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Crop Diversification, Tillage, and Management System Influence Spring Wheat Yield and Water Use

Permanent URL:
http://handle.nal.usda.gov/10113/59068
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Abstract:
Depleted soil quality, decreased water availability, and increased weed competition constrain spring wheat production in the northern Great Plains. Integrated crop management systems are necessary for improved crop productivity. We conducted a field experiment from 2004-2010 comparing productivity and soil water use of spring wheat (Triticum aestivum L.) under four crop rotations (continuous wheat, wheat-pea [Pisum sativum L.], wheat- forage barley [Hordeum valgaris L.] -pea, and wheat- forage barley -corn [Zea mays L.]-pea), two tillage systems (conventional till and no-till), and two management systems (conventional and ecological). Conventional management included recommended seed rates and plant spacing, early planting date, broadcast N fertilization, and reduced stubble height. Ecological management included variable seed rates and plant spacing, delayed planting, banded N fertilization, and increased stubble height. Spring wheat characteristics, yields, and soil water use varied among treatments and years. Spring wheat in diversified rotations averaged 35 mm greater preplant soil water content, 37 mm greater water use, 0.8 kg ha-1 mm-1 greater water use efficiency, and 473 kg ha-1 and 817 kg ha-1 greater grain and biomass yields, respectively, than continuous wheat. Wheat in conventional management averaged 9 cm taller height, 28 fewer heads m-2, 4 additional seed head-1, and 2 mg seed-1 heavier seed weight than wheat under ecological management, resulting in 644 kg ha-1 greater yield. Wheat under ecological management used 8 mm more water, but water use efficiency was 2.6 kg ha-1 mm-1 greater under conventional management. Postharvest soil water content was similar among rotations, tillage, and management systems, suggesting that wheat uses most of the available soil water. Spring wheat in diversified rotations planted early in the season is more resilient and should confer greater production stability than continuous wheat systems planted late.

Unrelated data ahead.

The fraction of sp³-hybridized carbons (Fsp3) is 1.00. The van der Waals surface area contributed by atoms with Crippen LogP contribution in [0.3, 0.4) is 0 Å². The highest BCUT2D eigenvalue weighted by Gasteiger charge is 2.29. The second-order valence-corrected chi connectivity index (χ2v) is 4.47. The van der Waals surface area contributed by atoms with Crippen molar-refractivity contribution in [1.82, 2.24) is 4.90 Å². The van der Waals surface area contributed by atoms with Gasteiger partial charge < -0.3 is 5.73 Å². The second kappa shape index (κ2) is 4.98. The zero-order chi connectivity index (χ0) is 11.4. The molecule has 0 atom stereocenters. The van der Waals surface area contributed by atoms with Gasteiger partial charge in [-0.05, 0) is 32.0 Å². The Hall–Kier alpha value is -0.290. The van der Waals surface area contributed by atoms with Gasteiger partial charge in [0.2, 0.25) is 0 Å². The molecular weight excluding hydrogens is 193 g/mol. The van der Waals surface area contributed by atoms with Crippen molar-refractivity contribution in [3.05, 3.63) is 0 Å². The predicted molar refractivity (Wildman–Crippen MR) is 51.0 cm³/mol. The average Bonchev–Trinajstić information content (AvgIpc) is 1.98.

Author(s):
A. W. Lenssen , U. M. Sainju , J. D. Jabro , W. M. Iversen , B. L. Allen , R. G. Evans
Note:
USDA Scientist Submission
Source:
Agronomy Journal 2014 v.106 no.4
Language:
English
Year:
2014
Collection:
Journal Articles, USDA Authors, Peer-Reviewed
Rights:
Works produced by employees of the U.S. Government as part of their official duties are not copyrighted within the U.S. The content of this document is not copyrighted.